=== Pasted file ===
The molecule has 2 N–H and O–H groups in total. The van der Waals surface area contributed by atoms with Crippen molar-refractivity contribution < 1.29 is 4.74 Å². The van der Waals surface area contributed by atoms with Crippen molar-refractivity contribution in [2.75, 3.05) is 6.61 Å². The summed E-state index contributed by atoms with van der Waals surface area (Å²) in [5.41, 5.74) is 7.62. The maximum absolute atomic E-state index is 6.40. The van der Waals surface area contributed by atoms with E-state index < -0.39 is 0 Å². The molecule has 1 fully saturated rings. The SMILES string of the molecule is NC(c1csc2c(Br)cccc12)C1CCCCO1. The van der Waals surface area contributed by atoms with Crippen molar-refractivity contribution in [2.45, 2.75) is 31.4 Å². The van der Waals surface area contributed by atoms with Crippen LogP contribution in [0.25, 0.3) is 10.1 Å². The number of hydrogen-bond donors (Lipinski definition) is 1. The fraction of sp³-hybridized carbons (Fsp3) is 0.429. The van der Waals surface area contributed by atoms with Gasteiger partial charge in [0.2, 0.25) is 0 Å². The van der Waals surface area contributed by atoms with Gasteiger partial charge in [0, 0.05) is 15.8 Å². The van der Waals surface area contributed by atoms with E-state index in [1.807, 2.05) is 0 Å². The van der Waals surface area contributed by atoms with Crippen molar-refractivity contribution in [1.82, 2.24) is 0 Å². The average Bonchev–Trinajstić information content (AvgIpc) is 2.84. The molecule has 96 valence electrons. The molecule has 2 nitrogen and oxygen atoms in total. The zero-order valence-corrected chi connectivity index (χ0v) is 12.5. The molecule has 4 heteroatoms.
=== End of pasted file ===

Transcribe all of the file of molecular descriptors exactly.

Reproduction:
The molecule has 2 N–H and O–H groups in total. The van der Waals surface area contributed by atoms with Crippen molar-refractivity contribution < 1.29 is 4.74 Å². The van der Waals surface area contributed by atoms with Crippen molar-refractivity contribution in [2.75, 3.05) is 6.61 Å². The summed E-state index contributed by atoms with van der Waals surface area (Å²) in [5.41, 5.74) is 7.62. The maximum absolute atomic E-state index is 6.40. The van der Waals surface area contributed by atoms with E-state index < -0.39 is 0 Å². The molecule has 1 fully saturated rings. The SMILES string of the molecule is NC(c1csc2c(Br)cccc12)C1CCCCO1. The van der Waals surface area contributed by atoms with Crippen molar-refractivity contribution in [2.45, 2.75) is 31.4 Å². The van der Waals surface area contributed by atoms with Crippen LogP contribution in [0.25, 0.3) is 10.1 Å². The number of hydrogen-bond donors (Lipinski definition) is 1. The fraction of sp³-hybridized carbons (Fsp3) is 0.429. The van der Waals surface area contributed by atoms with Gasteiger partial charge in [0.2, 0.25) is 0 Å². The van der Waals surface area contributed by atoms with Gasteiger partial charge in [0, 0.05) is 15.8 Å². The van der Waals surface area contributed by atoms with E-state index in [1.807, 2.05) is 0 Å². The van der Waals surface area contributed by atoms with Crippen molar-refractivity contribution in [1.82, 2.24) is 0 Å². The average Bonchev–Trinajstić information content (AvgIpc) is 2.84. The molecule has 96 valence electrons. The molecule has 2 nitrogen and oxygen atoms in total. The zero-order valence-corrected chi connectivity index (χ0v) is 12.5. The molecule has 4 heteroatoms.